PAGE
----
Wednesday, 28 February 2018

Moose and Caribous: Translating Meg Rosoff's Moose Baby - Clémentine Beauvais

I'm currently translating Meg Rosoff's uncategorisable little gem Moose Baby into French.

Image result for moose baby rosoff

For those of you who haven't read this delightful tiny novel, it's the story of a teenage couple who give birth to a baby moose. Lucas Imogen Rudolph, or Moosie as he is affectionately known, is a charming little fur ball but also relatively maladjusted to the world around; at the age of eight months he already weighs one hundred kilos and not much of the furniture survives his toddlerish antics. It is not just funny but also clever, with biting satire of middle-class parenting, deft commentary on special education and on the world's perception of teenage parents, and also extremely moving at times. A perfect little novel, really, somewhere between Kafka and Louise Rennison (I know, not names you often see together in the same sentence). 

Anyway, this novel is tricky to translate in part because you laugh so much the whole time, but also because of a central difficulty at its core. This is a moose:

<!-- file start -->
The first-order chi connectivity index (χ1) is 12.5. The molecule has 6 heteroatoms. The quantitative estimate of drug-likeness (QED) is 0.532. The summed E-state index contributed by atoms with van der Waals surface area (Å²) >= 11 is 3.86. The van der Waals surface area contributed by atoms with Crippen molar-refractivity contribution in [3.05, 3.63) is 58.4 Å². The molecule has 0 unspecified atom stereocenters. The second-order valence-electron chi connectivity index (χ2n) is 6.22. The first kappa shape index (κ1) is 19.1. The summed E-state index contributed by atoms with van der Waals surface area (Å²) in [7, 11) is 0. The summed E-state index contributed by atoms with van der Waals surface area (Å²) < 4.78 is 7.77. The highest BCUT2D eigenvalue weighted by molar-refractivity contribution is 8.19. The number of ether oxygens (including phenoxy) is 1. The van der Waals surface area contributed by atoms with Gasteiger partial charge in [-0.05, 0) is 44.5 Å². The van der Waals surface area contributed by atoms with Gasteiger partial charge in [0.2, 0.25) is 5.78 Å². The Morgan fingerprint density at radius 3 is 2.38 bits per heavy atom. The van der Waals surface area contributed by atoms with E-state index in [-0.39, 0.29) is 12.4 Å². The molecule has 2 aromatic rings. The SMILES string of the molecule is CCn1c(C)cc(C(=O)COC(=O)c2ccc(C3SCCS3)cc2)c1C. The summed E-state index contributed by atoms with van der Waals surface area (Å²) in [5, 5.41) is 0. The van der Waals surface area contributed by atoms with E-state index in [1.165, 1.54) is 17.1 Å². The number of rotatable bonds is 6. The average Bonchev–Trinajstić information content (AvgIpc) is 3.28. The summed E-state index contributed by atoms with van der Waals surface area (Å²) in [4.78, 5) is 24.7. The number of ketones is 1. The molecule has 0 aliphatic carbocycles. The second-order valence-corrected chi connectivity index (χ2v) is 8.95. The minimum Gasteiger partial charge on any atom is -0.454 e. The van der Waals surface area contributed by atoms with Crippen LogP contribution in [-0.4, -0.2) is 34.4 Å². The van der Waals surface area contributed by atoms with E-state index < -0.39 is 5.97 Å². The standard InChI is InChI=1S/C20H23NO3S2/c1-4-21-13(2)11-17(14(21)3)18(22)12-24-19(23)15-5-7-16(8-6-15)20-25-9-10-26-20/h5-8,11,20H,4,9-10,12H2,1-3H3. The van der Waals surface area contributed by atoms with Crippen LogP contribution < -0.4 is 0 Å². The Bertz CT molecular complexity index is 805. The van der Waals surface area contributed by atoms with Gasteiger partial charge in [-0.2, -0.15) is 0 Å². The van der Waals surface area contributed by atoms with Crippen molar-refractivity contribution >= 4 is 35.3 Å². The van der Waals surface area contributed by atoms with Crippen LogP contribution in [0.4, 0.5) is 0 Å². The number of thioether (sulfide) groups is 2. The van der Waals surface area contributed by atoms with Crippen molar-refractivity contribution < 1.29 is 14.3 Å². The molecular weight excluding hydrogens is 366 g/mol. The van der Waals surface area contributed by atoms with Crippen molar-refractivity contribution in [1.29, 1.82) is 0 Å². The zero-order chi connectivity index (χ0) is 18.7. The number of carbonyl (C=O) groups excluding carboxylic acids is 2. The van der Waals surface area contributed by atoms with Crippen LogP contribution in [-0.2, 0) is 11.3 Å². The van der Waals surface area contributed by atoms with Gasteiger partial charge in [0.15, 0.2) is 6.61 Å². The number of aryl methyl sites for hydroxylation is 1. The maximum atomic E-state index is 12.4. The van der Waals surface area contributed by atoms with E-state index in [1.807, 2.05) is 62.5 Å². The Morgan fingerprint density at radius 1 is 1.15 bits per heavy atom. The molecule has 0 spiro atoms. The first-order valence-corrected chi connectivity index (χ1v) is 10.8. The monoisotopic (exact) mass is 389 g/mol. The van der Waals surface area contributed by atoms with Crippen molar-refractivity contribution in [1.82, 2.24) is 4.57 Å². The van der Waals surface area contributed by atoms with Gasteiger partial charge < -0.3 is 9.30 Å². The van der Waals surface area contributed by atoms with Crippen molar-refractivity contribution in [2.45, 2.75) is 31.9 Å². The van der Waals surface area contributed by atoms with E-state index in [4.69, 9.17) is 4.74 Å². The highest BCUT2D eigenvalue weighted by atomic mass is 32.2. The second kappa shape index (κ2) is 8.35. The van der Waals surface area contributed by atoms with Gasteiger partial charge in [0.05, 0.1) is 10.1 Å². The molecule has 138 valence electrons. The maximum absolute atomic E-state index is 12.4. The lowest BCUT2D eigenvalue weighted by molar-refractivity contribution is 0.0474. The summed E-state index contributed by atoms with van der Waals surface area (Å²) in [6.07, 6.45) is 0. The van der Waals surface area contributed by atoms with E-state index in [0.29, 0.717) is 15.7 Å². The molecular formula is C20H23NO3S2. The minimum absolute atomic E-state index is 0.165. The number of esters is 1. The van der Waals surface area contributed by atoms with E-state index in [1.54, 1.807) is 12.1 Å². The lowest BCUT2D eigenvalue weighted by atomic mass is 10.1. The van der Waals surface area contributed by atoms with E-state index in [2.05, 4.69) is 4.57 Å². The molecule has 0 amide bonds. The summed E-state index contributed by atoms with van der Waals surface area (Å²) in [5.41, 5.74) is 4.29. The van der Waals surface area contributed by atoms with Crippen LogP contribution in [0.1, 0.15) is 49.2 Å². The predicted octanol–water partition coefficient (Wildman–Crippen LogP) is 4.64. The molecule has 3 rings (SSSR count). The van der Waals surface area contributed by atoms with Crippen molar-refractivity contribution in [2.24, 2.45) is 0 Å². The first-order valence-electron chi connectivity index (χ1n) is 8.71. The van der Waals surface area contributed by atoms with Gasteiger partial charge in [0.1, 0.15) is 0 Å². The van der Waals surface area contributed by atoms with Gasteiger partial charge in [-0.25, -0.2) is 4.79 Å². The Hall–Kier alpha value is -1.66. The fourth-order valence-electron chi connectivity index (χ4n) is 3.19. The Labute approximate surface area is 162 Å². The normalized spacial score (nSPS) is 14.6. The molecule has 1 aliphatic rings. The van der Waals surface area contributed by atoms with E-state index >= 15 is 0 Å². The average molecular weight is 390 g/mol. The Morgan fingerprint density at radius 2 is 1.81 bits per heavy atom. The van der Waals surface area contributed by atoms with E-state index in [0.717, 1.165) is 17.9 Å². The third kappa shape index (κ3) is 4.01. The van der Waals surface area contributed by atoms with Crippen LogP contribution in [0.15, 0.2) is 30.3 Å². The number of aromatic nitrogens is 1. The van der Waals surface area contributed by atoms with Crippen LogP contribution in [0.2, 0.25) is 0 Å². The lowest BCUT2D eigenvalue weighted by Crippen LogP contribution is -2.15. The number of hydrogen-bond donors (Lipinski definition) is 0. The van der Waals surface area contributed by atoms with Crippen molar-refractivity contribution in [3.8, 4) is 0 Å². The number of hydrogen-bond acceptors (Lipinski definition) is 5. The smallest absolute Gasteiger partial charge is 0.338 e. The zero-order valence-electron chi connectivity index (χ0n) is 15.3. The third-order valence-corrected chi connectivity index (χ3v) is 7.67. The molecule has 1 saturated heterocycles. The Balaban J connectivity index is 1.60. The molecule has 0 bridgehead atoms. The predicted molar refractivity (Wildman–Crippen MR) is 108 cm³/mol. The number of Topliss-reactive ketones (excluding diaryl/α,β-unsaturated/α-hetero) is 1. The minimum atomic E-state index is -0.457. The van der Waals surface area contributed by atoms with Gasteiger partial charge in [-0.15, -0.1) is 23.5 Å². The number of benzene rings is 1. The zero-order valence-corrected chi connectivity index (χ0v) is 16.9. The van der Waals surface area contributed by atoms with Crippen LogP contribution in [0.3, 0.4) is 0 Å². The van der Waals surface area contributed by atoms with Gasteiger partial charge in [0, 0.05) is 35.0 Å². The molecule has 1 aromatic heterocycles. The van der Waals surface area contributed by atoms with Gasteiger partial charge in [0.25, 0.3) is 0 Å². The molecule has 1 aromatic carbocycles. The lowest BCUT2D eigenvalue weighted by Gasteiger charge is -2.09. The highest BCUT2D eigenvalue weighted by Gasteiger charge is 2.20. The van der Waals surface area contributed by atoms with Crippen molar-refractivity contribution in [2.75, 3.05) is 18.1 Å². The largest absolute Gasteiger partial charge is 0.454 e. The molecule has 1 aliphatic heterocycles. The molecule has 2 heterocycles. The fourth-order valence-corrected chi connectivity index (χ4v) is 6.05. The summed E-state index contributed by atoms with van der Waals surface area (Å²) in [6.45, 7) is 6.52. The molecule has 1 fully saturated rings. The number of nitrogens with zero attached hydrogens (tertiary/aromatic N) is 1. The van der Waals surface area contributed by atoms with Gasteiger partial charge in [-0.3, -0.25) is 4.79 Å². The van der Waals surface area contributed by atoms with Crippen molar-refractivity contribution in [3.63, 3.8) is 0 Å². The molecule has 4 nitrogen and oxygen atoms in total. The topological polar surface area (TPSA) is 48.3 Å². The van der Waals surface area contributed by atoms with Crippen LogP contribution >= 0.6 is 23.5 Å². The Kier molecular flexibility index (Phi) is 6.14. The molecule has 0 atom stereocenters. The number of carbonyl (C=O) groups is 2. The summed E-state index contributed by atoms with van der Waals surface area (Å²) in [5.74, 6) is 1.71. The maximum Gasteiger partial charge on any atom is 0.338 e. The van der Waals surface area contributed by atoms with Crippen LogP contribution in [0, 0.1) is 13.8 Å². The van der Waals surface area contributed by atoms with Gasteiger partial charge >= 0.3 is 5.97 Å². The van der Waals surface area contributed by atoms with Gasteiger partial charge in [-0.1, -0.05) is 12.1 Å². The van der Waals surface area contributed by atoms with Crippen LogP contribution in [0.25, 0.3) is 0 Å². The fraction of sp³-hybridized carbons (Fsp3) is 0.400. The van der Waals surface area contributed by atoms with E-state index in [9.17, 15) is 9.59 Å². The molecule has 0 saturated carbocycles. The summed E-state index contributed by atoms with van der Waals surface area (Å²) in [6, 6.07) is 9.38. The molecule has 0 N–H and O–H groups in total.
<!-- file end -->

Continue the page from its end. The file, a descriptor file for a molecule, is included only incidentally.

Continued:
Image result for moose

In French, it's called un élan, or un orignal.

Moose is a funny word in English, which is lucky because the animal is also, well, fairly ridiculous-looking (sorry, moose fans). Unfortunately, in French, élan and orignal are not funny words. They are perfectly bland and boring. Worse, élan also means an impulse or build-up and it's most often used in that sense, so there's some potentially problematic semantic confusion there.

For Moose Baby to work in French, I had to turn Moosie into another animal:

Image result for caribou

Those of you who know their cervidae will have spotted straightaway that this is a reindeer, like Rudolph (and Olive, the other reindeer), and not a moose, which is bigger. 

Reindeer, alas, look less ridiculous than moose (sorry again, moose fans). However, what comical potential it loses in appearance it makes for in denomination, because switching species meant I could use the word Caribou, which is astronomically funnier than élan or orignal. The word Caribou is so weird that it somehow conjures up a more grotesque creature than the word élan, which sounds loftier and more serious. Caribou is clearly clunky and clownish, while élan ambles gracefully, towering above the steppes.

Of course, this wouldn't happen if this was about, say, a film adaptation. Visually, a moose would be more impressive and funnier. But in a novel, you need to pay close attention to the shape and sound of words - sometimes even more so than to what they refer to in the world. 

So in the French novel, Moosie the Moose becomes Boubou le Caribou. It will require some adjustments regarding size and weight indications, but it will, I think, be faithful to the comical power of the source text.

When we're translating, of course, we're constantly confronted to those strategies of compensation. Sometimes a pun just won't translate, so you delete it there and add another one, that didn't exist in the source text, somewhere else.